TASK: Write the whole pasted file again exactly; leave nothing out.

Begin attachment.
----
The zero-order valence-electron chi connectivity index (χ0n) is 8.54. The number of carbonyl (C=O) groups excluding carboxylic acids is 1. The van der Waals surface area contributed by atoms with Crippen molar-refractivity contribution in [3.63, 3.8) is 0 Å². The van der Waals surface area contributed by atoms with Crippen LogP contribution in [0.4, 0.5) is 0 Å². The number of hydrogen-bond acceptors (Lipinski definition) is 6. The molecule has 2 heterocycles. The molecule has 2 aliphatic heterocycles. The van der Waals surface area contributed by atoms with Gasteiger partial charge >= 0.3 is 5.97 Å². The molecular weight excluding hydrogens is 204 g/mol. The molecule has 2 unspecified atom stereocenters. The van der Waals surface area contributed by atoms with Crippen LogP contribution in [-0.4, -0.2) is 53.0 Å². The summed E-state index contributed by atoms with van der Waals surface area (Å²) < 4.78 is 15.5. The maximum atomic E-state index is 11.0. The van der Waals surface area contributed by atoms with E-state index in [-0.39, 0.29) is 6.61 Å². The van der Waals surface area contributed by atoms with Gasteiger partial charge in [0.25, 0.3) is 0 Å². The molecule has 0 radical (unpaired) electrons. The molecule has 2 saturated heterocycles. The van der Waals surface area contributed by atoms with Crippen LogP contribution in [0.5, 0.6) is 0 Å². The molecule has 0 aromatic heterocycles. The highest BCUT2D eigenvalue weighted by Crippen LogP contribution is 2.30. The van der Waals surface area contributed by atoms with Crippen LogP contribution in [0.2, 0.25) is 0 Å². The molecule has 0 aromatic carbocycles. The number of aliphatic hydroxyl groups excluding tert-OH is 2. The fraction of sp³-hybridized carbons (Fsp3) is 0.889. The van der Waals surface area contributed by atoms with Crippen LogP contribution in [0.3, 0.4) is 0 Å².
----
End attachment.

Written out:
The zero-order valence-electron chi connectivity index (χ0n) is 8.54. The number of carbonyl (C=O) groups excluding carboxylic acids is 1. The van der Waals surface area contributed by atoms with Crippen molar-refractivity contribution in [3.63, 3.8) is 0 Å². The van der Waals surface area contributed by atoms with Crippen LogP contribution in [0.4, 0.5) is 0 Å². The number of hydrogen-bond acceptors (Lipinski definition) is 6. The molecule has 2 heterocycles. The molecule has 2 aliphatic heterocycles. The van der Waals surface area contributed by atoms with Gasteiger partial charge >= 0.3 is 5.97 Å². The molecular weight excluding hydrogens is 204 g/mol. The molecule has 2 unspecified atom stereocenters. The van der Waals surface area contributed by atoms with Crippen LogP contribution in [-0.4, -0.2) is 53.0 Å². The summed E-state index contributed by atoms with van der Waals surface area (Å²) < 4.78 is 15.5. The maximum atomic E-state index is 11.0. The van der Waals surface area contributed by atoms with E-state index in [-0.39, 0.29) is 6.61 Å². The van der Waals surface area contributed by atoms with Gasteiger partial charge in [0.25, 0.3) is 0 Å². The molecule has 0 radical (unpaired) electrons. The molecule has 2 saturated heterocycles. The van der Waals surface area contributed by atoms with Crippen LogP contribution in [0.5, 0.6) is 0 Å². The molecule has 0 aromatic heterocycles. The highest BCUT2D eigenvalue weighted by Crippen LogP contribution is 2.30. The van der Waals surface area contributed by atoms with Crippen LogP contribution in [0.2, 0.25) is 0 Å². The molecule has 0 aromatic carbocycles. The number of aliphatic hydroxyl groups excluding tert-OH is 2. The fraction of sp³-hybridized carbons (Fsp3) is 0.889. The van der Waals surface area contributed by atoms with Crippen LogP contribution in [0.3, 0.4) is 0 Å².